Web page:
Leavitt showing confidence with offers
We told you earlier this week how St. Petersburg Northeast linebacker Armando Sanchez got -- and accepted -- his first BCS-conference scholarship offer from USF. Sanchez had only one year as a starter at Northeast, and with no other BCS offers, it was an impressive showing by Leavitt to reach out early and essentially commit to an athlete so an athlete could commit to him.
That's even more the case with USF's most recent commitment, Wharton tight end Andreas Shields. I talked with Shields on Friday night, and he has solid size at 6-foot-6, 210 pounds, and enough athleticism to play basketball for Wharton's state-ranked squad. But as experience goes, he's barely played varsity football. He moved to Tampa from Hawaii (his father is retired Army) just before his sophomore year, played JV at Wharton, playing sparingly on varsity in the final four games of the season. Right before the first game of his junior year, he dislocated a kneecap, an injury that didn't require surgery but kept him sidelined the entire season.
USF's coaches saw him at last year's spring football game (where he caught a touchdown) and watched him again at practice this week before making the offer. Shields has no other offers from any colleges, so he's an example of USF trusting its instincts and not waiting until a recruit has a stack of offers to jump on board. Shields said he's been a USF fan since he moved to Tampa and it's been the school he wanted to play for, so when he got the offer Wednesday, he had made his decision. He's only 17, so he's still growing, and obviously will have a chance to put on more weight in the 16 months between now and when he starts his first two-a-days.
BASKETBALL UPDATE: Another candidate for Stan Heath's staff is opting to stay with his current employer, as Chris Cheeks, an assistant under Bobby Lutz at Charlotte and a solid recruiter, sent Lutz a text-message Friday night saying he'd taken his name out of consideration for the USF job, according to the Charlotte Observer's Jim Utter.
I did have the chance to talk Friday with Reggie Hanson, the former Kentucky player and assistant who has accepted Heath's offer to join his staff. Hanson is a 6-foot-7 former center who was Kentucky's team MVP in 1990 and 1991, a coach who has spent the past six seasons as an assistant under Tubby Smith.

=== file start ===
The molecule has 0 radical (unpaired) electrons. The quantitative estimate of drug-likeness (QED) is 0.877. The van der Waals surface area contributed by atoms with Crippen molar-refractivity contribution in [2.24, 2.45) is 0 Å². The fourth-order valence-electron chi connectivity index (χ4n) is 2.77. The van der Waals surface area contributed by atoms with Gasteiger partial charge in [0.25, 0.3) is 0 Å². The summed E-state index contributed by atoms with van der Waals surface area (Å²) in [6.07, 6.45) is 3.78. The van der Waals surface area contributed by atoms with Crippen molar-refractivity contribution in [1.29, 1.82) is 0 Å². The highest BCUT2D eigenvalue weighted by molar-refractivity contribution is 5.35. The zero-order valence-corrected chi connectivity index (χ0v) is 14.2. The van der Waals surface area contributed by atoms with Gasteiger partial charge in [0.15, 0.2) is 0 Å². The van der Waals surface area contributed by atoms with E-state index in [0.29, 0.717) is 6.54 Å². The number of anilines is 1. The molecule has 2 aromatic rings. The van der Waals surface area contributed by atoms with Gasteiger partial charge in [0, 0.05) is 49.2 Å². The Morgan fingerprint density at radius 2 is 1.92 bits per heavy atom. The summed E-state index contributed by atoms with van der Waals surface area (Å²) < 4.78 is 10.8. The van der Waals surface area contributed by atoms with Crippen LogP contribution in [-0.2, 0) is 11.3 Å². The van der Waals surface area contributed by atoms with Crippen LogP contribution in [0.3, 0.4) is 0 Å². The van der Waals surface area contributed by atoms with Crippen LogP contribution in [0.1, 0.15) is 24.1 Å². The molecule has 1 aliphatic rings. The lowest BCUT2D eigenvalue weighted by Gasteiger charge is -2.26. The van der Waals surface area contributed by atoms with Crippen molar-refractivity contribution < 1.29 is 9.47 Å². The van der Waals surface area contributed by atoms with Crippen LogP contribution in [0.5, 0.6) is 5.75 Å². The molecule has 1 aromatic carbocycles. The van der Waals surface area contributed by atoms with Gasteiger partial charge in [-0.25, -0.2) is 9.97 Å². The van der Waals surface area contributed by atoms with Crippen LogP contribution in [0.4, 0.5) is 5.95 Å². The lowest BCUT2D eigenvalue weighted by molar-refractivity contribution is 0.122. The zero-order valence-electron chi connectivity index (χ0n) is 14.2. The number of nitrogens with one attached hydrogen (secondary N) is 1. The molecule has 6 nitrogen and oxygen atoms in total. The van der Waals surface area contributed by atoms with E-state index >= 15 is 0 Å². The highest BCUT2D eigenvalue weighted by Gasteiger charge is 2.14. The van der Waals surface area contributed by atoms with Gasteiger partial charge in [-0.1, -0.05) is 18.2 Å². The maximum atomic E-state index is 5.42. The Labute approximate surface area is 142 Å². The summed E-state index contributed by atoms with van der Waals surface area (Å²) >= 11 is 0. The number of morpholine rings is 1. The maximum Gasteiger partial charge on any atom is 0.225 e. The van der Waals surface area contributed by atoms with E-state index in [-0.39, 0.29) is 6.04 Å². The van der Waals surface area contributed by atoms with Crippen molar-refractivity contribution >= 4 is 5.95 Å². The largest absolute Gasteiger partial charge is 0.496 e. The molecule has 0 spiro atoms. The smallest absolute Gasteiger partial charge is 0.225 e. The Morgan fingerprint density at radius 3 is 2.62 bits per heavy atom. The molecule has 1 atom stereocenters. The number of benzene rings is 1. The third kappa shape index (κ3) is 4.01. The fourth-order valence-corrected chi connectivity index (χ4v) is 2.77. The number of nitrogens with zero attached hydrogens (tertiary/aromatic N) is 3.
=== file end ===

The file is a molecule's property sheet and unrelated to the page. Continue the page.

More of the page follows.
Hanson said he worked primarily with frontcourt players at Kentucky and expected to do the same at USF, where he'll be able to develop center Kentrell Gransberry. Hanson had great range for his size, noting that even though he was a center his last two years at Kentucky, he took as many threes as anyone on the team. Hanson said he has experience recruiting in the state of Florida, going after big names such as Rashad Anderson (UConn), Darius Washington (Memphis) and Taurean Green (Florida). He didn't get any of those guys, of course, but has connections with some of the state's top programs that will help him as a recruiter under Heath.
One name I'll drop in the recruiting game -- and this is largely a long shot for the Bulls -- is Michael Sanchez, a 6-foot-8, 235-pound center prospect from Springdale, Arkansas. A month ago, he had decided to go to prep school, but has changed his mind and is one of the nation's top available recruits. He has a strong final four -- just visited Wake Forest, with Kentucky working on him and Arkansas and Colorado under consideration. But his coach at Springdale's Har-ber High, Eric Burnett, said Heath has spoken with Sanchez's parents since taking the USF job. He said Heath has a relationship with Sanchez from his time at Arkansas and said he thought USF would be a school Sanchez would consider, but not enough to put in that top four right now.
One final note on USF's softball team: top-seeded DePaul falling to Notre Dame in the Big East semifinals puts a serious hit on the Bulls' chances of making the NCAA field. Coach Ken Eriksen had told his players they were on the outside looking in going into the Big East tournament, and that now looks like more than just motivation. The Big East was thought to be a one-bid league in some projections, and DePaul will take an at-large berth now, but even if Louisville wins in Saturday's final, the Bulls would need a break to get in as a third Big East team.